In spite of their conditions, certain global leaders are great because of how they persevered with a goal, only to move on to do such extraordinary things that they continue to be respected even after their deaths. While some stood by their ideals and protested for the rights of others not to mention their lives, even though it jeopardized their own freedom. Thanks to their innate flair, some global leaders are genuinely inspiring and well-respected to innovate, inspire, and motivate people to act in positive ways and finally transform the world. So the below list is by no means exhaustive. However, it definitely features some of the most powerful figures who have changed the world for the better and facilitated positive changes for millions, if not billions of people.
In more respects than one, Mahatma Gandhi left his mark on the world. Via a form of non-violent civil disobedience that would motivate millions across the globe, including many of the individuals on this list, the leader of India’s independence movement accomplished impressive feats. Inspiration was taken from Gandhi by global leaders, scientists, thinkers, and even entrepreneurs, whose spiritual importance was as profound as his role in liberating India. In 1869, Gandhi was born in India, a nation which was then part of the British Empire. The Gandhi that the history books recall was perhaps uncharacteristic of his youth. Probably the greatest turning point in the life of young Gandhi happened on June 7, 1893, when a white man pushed him out of the train station after refusing to move to the back of the car. That would prove to be Gandhi’s first act of civil disobedience, but surely not the last. By 1906, Gandhi had orchestrated his first South African mass movement of civil disobedience. Until returning home to struggle for Indian independence, he would spend the next 9 years battling for Indian rights in the region. Gandhi would become a leading voice in the independence struggle over the years. The “Quit India” campaign of Gandhi in 1942 paved the way for Britain’s subsequent removal from the country following years of resistance and numerous arrests. While a pacifist, Gandhi was assassinated by a Hindu extremist who after the declaration of Indian independence, resented the leader’s tolerance of Muslims. At point-blank range, a man who had spent his life preaching nonviolence was killed by a semiautomatic pistol. For his contribution to pacifism, nonviolent resistance and plain life, Gandhi is remembered today. He motivated millions of people personally to act, preaching a message of love, compassion, and avoiding greed.
Also read, Greatest Conquerors of all Time
As one of the best figures in world history and the saviour of democracy, Winston Churchill has long been remembered. During the Second World War, he was charged with the difficult mission of leading Britain and the Western forces to victory over the Nazis. In the most destructive battle of the 20th century, his intelligence, upright character and determination guided Britain from the verge of defeat to triumph. Born to an aristocratic family in 1874, Winston Churchill served in the British military. Before going into politics, he would go on to become a prolific writer. During the height of the Second World War, Churchill became British Prime Minister in 1940. For its persistence, his long political career is often honoured. It took a whopping 40 years for Churchill to actually become Prime Minister. Yet he is arguably the best leader of the 20th century when he actually took the helm. Not only was he instrumental in collaborating with the United States and Russia to overcome the forces of the Axis, but he also helped to create post-war stability during one of its largest times of growth that would lead the Western world.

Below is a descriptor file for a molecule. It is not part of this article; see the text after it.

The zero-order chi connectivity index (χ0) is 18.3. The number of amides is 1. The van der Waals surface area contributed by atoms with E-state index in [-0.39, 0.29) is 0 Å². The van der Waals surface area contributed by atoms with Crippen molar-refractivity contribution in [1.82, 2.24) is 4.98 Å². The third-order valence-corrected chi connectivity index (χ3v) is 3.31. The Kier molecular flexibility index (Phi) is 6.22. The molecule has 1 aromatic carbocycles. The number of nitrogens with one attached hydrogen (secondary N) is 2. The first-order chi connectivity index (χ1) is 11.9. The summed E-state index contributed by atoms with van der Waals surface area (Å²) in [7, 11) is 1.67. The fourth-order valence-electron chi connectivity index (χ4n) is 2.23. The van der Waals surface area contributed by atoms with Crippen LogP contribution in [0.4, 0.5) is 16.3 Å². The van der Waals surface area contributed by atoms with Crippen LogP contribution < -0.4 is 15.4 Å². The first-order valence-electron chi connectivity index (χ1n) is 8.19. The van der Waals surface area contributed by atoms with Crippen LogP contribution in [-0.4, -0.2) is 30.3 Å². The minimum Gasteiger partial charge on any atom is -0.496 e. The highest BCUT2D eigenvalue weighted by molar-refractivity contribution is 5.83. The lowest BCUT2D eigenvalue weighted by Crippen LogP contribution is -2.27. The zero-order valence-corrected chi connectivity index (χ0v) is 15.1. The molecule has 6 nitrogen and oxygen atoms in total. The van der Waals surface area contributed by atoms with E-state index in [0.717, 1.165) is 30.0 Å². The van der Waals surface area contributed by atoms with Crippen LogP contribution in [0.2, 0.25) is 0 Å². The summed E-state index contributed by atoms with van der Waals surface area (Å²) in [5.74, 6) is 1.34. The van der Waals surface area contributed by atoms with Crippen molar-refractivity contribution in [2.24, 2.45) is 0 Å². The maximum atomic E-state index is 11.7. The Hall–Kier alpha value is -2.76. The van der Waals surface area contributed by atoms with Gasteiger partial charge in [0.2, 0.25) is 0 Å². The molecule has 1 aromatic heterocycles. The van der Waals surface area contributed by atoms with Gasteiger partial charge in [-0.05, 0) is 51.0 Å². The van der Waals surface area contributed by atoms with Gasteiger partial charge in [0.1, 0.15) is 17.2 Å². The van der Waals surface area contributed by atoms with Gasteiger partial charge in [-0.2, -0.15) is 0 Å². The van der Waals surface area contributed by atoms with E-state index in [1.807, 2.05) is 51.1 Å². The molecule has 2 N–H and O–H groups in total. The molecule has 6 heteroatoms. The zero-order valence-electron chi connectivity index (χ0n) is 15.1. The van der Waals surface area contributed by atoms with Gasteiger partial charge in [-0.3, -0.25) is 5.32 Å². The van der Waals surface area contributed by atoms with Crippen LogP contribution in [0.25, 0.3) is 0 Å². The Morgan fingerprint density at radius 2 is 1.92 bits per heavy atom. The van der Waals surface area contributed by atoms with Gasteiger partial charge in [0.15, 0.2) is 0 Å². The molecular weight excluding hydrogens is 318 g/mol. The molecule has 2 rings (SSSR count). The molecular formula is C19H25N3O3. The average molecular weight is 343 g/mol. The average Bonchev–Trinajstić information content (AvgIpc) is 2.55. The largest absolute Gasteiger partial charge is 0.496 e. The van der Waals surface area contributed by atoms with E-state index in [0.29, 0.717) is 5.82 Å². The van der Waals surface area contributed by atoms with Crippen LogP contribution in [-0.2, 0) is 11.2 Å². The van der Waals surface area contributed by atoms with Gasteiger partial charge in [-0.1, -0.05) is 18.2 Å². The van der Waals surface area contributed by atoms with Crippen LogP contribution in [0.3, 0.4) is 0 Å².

Martin Luther King Jr.
Very few Americans are as celebrated as the Baptist pastor and social leader Martin Luther King Jr., who until his tragic death in 1968, led the Civil Rights Movement in the United States. MLK fought an uphill struggle all his life as an African-American born in the rural South in 1929. The young Martin was considered a precocious scholar, growing up in Atlanta, Georgia, who paid little attention to his education and found considerable disappointment in religion. In his junior year when he took a Bible class and restored his faith. By 1948, before going on to Crozer Theological Seminary in Pennsylvania, he had received a degree from Morehouse College. It was MLK who opened his eyes to racial injustice at Morehouse College. MLK and 61 other activists formed the Southern Christian Leadership Conference in 1957, after years of active civil rights activism. MLK visited Mahatma Gandhi’s birthplace in India two years back, which inspired him to embark on the road of nonviolent activism. On August 28, 1963, during the March on Washington for Jobs and Freedom, MLK would leave his mark on American history by delivering the iconic “I Have a Dream” address. King had such a dramatic effect on American race relations that his efforts culminated in the enactment of the 1964 Civil Rights Act, which required public housing to be desegregated by the federal government. The same year the Nobel Peace Prize was awarded to MLK. MLK, before his assassination on April 4, 1968, continued his activism. During a two-month manhunt, his murderer, James Earl Ray, was finally apprehended. The murder of King was a sad end to a remarkable life that had a seismic effect on an entire country. Just like Gandhi, he showed that non-violent demonstrations would cause considerable progress. MLK dedicated his life to the movement for equal rights.